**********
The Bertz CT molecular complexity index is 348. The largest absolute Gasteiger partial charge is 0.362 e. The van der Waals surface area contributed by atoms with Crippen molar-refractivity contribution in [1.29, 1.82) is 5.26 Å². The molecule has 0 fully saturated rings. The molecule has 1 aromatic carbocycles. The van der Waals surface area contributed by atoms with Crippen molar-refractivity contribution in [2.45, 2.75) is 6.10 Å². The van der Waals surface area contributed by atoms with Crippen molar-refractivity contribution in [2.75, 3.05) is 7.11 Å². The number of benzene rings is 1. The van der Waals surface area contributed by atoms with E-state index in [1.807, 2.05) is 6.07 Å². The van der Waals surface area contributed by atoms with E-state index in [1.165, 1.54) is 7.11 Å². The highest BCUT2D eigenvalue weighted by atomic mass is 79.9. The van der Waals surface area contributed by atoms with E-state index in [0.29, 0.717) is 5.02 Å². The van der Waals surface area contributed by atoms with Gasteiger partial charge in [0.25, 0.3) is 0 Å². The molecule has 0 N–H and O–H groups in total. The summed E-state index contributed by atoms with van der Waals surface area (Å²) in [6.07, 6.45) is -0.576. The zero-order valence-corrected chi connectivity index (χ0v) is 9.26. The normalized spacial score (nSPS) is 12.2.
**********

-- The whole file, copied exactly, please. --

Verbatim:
The Bertz CT molecular complexity index is 348. The largest absolute Gasteiger partial charge is 0.362 e. The van der Waals surface area contributed by atoms with Crippen molar-refractivity contribution in [1.29, 1.82) is 5.26 Å². The molecule has 0 fully saturated rings. The molecule has 1 aromatic carbocycles. The van der Waals surface area contributed by atoms with Crippen molar-refractivity contribution in [2.45, 2.75) is 6.10 Å². The van der Waals surface area contributed by atoms with Crippen molar-refractivity contribution in [2.75, 3.05) is 7.11 Å². The number of benzene rings is 1. The van der Waals surface area contributed by atoms with E-state index in [1.807, 2.05) is 6.07 Å². The van der Waals surface area contributed by atoms with E-state index in [1.165, 1.54) is 7.11 Å². The highest BCUT2D eigenvalue weighted by atomic mass is 79.9. The van der Waals surface area contributed by atoms with E-state index in [0.29, 0.717) is 5.02 Å². The van der Waals surface area contributed by atoms with Gasteiger partial charge in [0.25, 0.3) is 0 Å². The molecule has 0 N–H and O–H groups in total. The summed E-state index contributed by atoms with van der Waals surface area (Å²) in [6.07, 6.45) is -0.576. The zero-order valence-corrected chi connectivity index (χ0v) is 9.26. The normalized spacial score (nSPS) is 12.2.